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Fields of white opium poppies stretch away over the hills, and uniformed workers bend over the rows, harvesting the juice. This is the empire of Matteo Alacran, a feudal drug lord in the country of Opium, which lies between the United States and Aztlan, formerly Mexico. Field work, or any menial tasks, are done by "eejits," humans in whose brains computer chips have been installed to insure docility. Alacran, or El Patron, has lived 140 years with the help of transplants from a series of clones, a common practice among rich men in this world. The intelligence of clones is usually destroyed at birth, but Matt, the latest of Alacran's doubles, has been spared because he belongs to El Patron. He grows up in the family's mansion, alternately caged and despised as an animal and pampered and educated as El Patron's favorite. Gradually he realizes the fate that is in store for him, and with the help of Tam Lin, his bluff and kind Scottish bodyguard, he escapes to Aztlan. There he and other "lost children" are trapped in a more subtle kind of slavery before Matt can return to Opium to take his rightful place and transform his country.
Nancy Farmer, a two-time Newbery honoree, surpasses even her marvelous novel, The Ear, The Eye and the Arm in the breathless action and fascinating characters of The House of the Scorpion. Readers will be reminded of Orson Scott Card's Ender in Matt's persistence and courage in the face of a world that intends to use him for its own purposes, and of Louis Sachar's Holes in the camaraderie of imprisoned boys and the layers of meaning embedded in this irresistibly compelling story. (Ages 12 and older) --Patty Campbell
Farmer's (A Girl Named Disaster; The Ear, the Eye and the Arm) novel may be futuristic, but it hits close to home, raising questions of what it means to be human, what is the value of life, and what are the responsibilities of a society. Readers will be hooked from the first page, in which a scientist brings to life one of 36 tiny cells, frozen more than 100 years ago. The result is the protagonist at the novel's center, Matt a clone of El Patron, a powerful drug lord, born Matteo Alacr n to a poor family in a small village in Mexico. El Patro n is ruler of Opium, a country that lies between the United States and Aztl n, formerly Mexico; its vast poppy fields are tended by eejits, human beings who attempted to flee Aztl n, programmed by a computer chip implanted in their brains. With smooth pacing that steadily gathers momentum, Farmer traces Matt's growing awareness of what being a clone of one of the most powerful and feared men on earth entails. Through the kindness of the only two adults who treat Matt like a human Celia, the cook and Matt's guardian in early childhood, and Tam Lin, El Patron's bodyguard Matt experiences firsthand the evils at work in Opium, and the corruptive power of greed ("When he was young, he made a choice, like a tree does when it decides to grow one way or the other... most of his branches are twisted," Tam Lin tells Matt). The author strikes a masterful balance between Matt's idealism and his intelligence. The novel's close may be rushed, and Tam Lin's fate may be confusing to readers, but Farmer grippingly demonstrates that there are no easy answers. The questions she raises will haunt readers long after the final page. Ages 11-14.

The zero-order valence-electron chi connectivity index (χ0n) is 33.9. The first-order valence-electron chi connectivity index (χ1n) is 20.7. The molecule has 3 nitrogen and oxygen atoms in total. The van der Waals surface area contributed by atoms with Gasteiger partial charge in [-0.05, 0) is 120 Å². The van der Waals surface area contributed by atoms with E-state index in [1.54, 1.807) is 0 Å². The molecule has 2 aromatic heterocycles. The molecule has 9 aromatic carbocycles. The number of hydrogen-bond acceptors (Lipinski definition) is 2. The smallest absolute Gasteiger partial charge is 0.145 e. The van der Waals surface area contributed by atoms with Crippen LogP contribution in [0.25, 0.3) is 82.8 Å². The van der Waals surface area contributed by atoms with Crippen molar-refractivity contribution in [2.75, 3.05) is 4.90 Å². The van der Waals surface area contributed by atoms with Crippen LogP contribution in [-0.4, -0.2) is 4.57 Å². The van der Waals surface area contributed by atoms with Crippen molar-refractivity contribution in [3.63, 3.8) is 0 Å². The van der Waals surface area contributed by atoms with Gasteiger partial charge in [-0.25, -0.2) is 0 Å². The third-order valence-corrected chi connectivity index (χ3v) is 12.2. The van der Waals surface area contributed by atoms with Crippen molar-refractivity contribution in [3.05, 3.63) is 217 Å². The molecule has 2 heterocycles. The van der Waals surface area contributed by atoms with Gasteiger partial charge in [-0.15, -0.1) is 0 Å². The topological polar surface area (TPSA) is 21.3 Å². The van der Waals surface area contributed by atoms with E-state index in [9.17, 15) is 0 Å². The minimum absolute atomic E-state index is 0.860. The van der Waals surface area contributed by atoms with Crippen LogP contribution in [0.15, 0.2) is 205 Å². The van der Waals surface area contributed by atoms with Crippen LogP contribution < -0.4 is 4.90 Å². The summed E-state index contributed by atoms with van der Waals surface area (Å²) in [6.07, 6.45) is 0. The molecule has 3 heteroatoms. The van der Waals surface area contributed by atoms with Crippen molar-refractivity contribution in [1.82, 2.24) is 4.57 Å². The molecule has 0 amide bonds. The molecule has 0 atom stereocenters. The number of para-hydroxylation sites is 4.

Copyright 2002 Cahners Business Information, Inc.
Matteo Alacran was not born - he was harvested. He is the clone of El Patron, the powerful overlord of a country called Opium. Read morePublished on Feb. 24 2010 by K. Edwards
I consider myself to be an incredibly picky reader, however when I started this book, I found myself enjoying every minute of it. Read morePublished on Nov. 15 2009 by Laup Otta
this book is so twisted!!!it led me to think things were gonna happen when they didnt and some of the most unexpected things took place. Read morePublished on April 8 2005 by Adri
The authors purpose for writing this novel was to give the reader suspense and mystery. One example is when Matt, the main character, is framed for killing his friends dog when he... Read morePublished on June 10 2004
After reading this book over and over again and not getting the least bit bored, I realized that this was my favorite book ever. The sad thing is, I don't even own it. Read morePublished on June 10 2004
I loved this book. I found it clever, funny, and filled with action. It also related to my life a lot, because sometimes I am treated with not much respect. Read morePublished on June 10 2004
Yes, it's a wonderfully clever story in many ways, though I'm not quite convinced that it is deserving of so much prestige. Read morePublished on June 7 2004
This book follows the adolescence of Matteo Alacran, the clone of Mateo Alacran, otherwise known as El Patron, who is one of three legal drug lords in the country of Opium, which... Read morePublished on June 1 2004 by Kathy